Although the procedure is considered as safe and complications occur infrequently, there is always a small risk that you may feel some discomfort. Most commonly you may feel numbness around the cuts, which will get better with time. You may also feel the numbness in the perineal area. In very rare cases there might be a possibility of bleeding inside the joint, hip stiffness, blood clots in legs, damage to other ligaments inside the hip, wound infection. Also, general anaesthesia may cause risks like allergic reactions or breathing problems.

e) Full Recovery Time

How long does it take to recovery after hip arthroscopy?

The day after the surgery you will have your first Physical Therapy session. You will be taught how to use crutches, brace, how to shower and how to take care of your hip. The therapist will show you how to exercise performing very calm and gentle exercises. After 3-5 weeks you may stop using crutches. After 6-9 weeks you could be walking without hobble although you may feel some stiffness. At 12-16 weeks your hip will be well healed, and you could start running.

2. Patient’s preparation

How shall I prepare myself for hip arthroscopy?

The surgeon will explain to you how to behave before, during and after hip arthroscopy, probably doctor will ask you to stop smoking – it increases a risk of getting a wound infection, and also may slow down your recovery or even lead to complications. You may receive anticlotting injections to prevent you from having blood clots. If you have a general anaesthesia, you will be asked not to eat or drink anything for about six hours, before your surgery. It is vital to follow the rules: stop taking medicines that rarefy your blood (like aspirin, ibuprofen, naproxen) during two weeks before surgery, not to drink alcohol. If you have any illness like cold or fever, it may also influence the possibility of the surgery. To plan your procedure properly, your orthopaedic surgeon may arrange some tests like blood counts, electrocardiogram EKG or MRI.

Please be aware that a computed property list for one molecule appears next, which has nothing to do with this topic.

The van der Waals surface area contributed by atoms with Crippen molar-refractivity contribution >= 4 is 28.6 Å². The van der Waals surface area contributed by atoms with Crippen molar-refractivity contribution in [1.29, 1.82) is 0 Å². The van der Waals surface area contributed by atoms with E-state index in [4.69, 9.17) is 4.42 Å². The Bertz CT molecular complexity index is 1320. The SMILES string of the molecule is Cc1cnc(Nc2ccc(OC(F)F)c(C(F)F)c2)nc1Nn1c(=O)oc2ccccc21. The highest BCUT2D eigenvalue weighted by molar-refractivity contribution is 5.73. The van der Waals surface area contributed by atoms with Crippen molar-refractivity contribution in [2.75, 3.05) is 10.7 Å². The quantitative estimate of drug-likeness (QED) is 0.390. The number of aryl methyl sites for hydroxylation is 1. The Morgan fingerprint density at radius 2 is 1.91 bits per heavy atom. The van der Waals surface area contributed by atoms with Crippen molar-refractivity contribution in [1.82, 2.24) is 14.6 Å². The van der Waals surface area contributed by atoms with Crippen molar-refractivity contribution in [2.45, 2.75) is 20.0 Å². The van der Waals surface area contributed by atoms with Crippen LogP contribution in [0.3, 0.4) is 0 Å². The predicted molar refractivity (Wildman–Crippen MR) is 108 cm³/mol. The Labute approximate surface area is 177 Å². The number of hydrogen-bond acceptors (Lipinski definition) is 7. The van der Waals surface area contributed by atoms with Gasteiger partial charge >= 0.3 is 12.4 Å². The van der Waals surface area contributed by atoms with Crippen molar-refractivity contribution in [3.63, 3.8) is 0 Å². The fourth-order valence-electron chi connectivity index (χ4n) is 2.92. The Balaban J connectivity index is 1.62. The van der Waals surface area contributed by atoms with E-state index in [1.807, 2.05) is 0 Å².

3. Diagnostics

On the common basis, this procedure is indicated in patients who suffer from hip pain, but it cannot be localised on X-ray. Some people go months or years without a specific diagnosis. Problems like tears on the acetabular labrum sometimes do not show up on MRI scan or X-ray, and can only be diagnosed with examination and medical history. Before making a decision about hip arthroscopy, your doctor will probably make a former careful examination, checking if you had any recent injuries, where you feel pain and other symptoms, usually he will provide some extra tests like blood tests, X-Ray, Ultrasound or MRI scan.

4. Qualification for the procedure

Arthroscopy is a diagnostic procedure itself, but several indications may directly indicate the need of submitting the surgery if other treatment methods such as rest, physiotherapy, injections and medicines are not leading to relief. Most common reasons for hip arthroscopy are to remove loose pieces of cartilage or bone, repair a torn labrum or to cure hip impingement syndrome.